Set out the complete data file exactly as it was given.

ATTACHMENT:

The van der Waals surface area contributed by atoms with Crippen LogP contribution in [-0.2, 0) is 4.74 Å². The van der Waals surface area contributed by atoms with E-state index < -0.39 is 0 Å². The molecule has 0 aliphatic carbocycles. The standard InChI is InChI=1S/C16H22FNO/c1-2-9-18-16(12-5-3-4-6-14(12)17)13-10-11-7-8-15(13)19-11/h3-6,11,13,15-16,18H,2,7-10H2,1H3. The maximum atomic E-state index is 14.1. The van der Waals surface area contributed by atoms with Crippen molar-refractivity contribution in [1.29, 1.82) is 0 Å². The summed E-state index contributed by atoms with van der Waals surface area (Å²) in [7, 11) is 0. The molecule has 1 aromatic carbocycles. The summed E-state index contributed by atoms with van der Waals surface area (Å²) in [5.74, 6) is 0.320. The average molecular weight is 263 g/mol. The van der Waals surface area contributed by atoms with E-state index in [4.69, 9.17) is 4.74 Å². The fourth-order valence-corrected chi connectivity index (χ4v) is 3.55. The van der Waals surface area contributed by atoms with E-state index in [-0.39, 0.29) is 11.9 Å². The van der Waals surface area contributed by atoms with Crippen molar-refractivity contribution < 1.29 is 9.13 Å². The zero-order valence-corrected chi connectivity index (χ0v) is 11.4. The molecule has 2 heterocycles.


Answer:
The van der Waals surface area contributed by atoms with Crippen LogP contribution in [-0.2, 0) is 4.74 Å². The van der Waals surface area contributed by atoms with E-state index < -0.39 is 0 Å². The molecule has 0 aliphatic carbocycles. The standard InChI is InChI=1S/C16H22FNO/c1-2-9-18-16(12-5-3-4-6-14(12)17)13-10-11-7-8-15(13)19-11/h3-6,11,13,15-16,18H,2,7-10H2,1H3. The maximum atomic E-state index is 14.1. The van der Waals surface area contributed by atoms with Crippen molar-refractivity contribution in [1.29, 1.82) is 0 Å². The summed E-state index contributed by atoms with van der Waals surface area (Å²) in [7, 11) is 0. The molecule has 1 aromatic carbocycles. The summed E-state index contributed by atoms with van der Waals surface area (Å²) in [5.74, 6) is 0.320. The average molecular weight is 263 g/mol. The van der Waals surface area contributed by atoms with E-state index in [4.69, 9.17) is 4.74 Å². The fourth-order valence-corrected chi connectivity index (χ4v) is 3.55. The van der Waals surface area contributed by atoms with E-state index in [-0.39, 0.29) is 11.9 Å². The van der Waals surface area contributed by atoms with Crippen molar-refractivity contribution < 1.29 is 9.13 Å². The zero-order valence-corrected chi connectivity index (χ0v) is 11.4. The molecule has 2 heterocycles.